GB Pant varsity scientists develop seven high-yield, disease-resistant pulses



RUDRAPUR: Scientists at GB Pant University of Agriculture and Technology in Pantnagar, Udham Singh Nagar district, have introduced seven novel pulse species designed to significantly enhance yields and bolster resistance against prevalent diseases and pests.
Talking to TOI, AS Nain, research director at the university, said, “Among the newly developed species is Pant Matar-484, a compact pea variety. After rigorous three-year yield trials across the northwestern plains of the nation, it emerged as a standout performer, boasting an average yield of 2,333 kg/hectare – a remarkable 21.64% increase over the best standard variety, Pant Matar-250.”
“The trio of Pant Matar-497, Pant Matar-498, and Pant Matar-501 comprises taller pulse pea species. These varieties, too, underwent three years of intensive trials, exhibiting impressive average yields of 1,966 kg/hectare, 2,050 kg/hectare, and 2,140 kg/hectare, respectively. These yields represent remarkable improvements of 12%, 17%, and 22% over the best standard variety, Pant Matar-42,” Nain added.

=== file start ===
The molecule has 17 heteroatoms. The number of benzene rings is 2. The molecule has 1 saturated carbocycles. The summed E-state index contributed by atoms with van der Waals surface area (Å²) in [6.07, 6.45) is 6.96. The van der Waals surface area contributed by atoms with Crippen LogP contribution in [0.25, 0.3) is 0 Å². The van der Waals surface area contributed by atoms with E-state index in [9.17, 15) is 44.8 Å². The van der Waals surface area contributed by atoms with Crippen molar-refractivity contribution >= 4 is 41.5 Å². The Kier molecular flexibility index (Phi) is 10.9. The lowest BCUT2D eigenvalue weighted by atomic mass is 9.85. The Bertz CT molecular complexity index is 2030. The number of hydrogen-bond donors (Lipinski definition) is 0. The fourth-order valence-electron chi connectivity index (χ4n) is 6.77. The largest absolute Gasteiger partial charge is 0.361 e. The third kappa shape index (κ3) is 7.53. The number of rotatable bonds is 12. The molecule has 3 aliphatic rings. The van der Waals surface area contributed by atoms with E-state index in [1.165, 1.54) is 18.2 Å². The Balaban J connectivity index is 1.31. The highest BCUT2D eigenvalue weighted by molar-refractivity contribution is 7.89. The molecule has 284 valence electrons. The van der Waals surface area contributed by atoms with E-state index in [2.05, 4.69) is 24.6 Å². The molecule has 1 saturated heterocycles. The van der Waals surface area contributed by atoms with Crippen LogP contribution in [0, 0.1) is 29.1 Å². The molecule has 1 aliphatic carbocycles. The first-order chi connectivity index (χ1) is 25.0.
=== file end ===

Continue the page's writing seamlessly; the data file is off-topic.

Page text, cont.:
Nain further said, “Pant Masoor-14 and Pant Masoor-15 are small-grained lentil varieties. Extensive trials over three consecutive years demonstrated average yields of 1,555 kg/hectare and 1,559 kg/hectare, respectively. These yields represent a 15.27% and 15.57% increase over the yield of the best standard variety, Pant Masoor-8. Furthermore, both species exhibit resistance to rust and Stemphylium blight diseases, and moderate resistance to Ascochyta blight, rust diseases, aphids, and pod borer insects.”
Meanwhile, MS Chauhan, vice-chancellor, the project’s team including scientists RK Panwar, SK Verma, and Anju Arora, for their contributions to the research. He said that these new species will prove to be a boon for small-scale farmers and will substantially contribute to both food security and nutritional security in the country.
These seven pulse species are poised to revolutionize pulse farming in India. As the nation has faced challenges of unpredictable weather patterns impacting pulse production, these varieties offer hope to farmers.
Notably, the government of India has set a target of producing 320 lakh tonnes of pulses annually by 2030. However, there has been a decline in pulse cultivation during the Kharif season of 2022-23, making these innovations critical.





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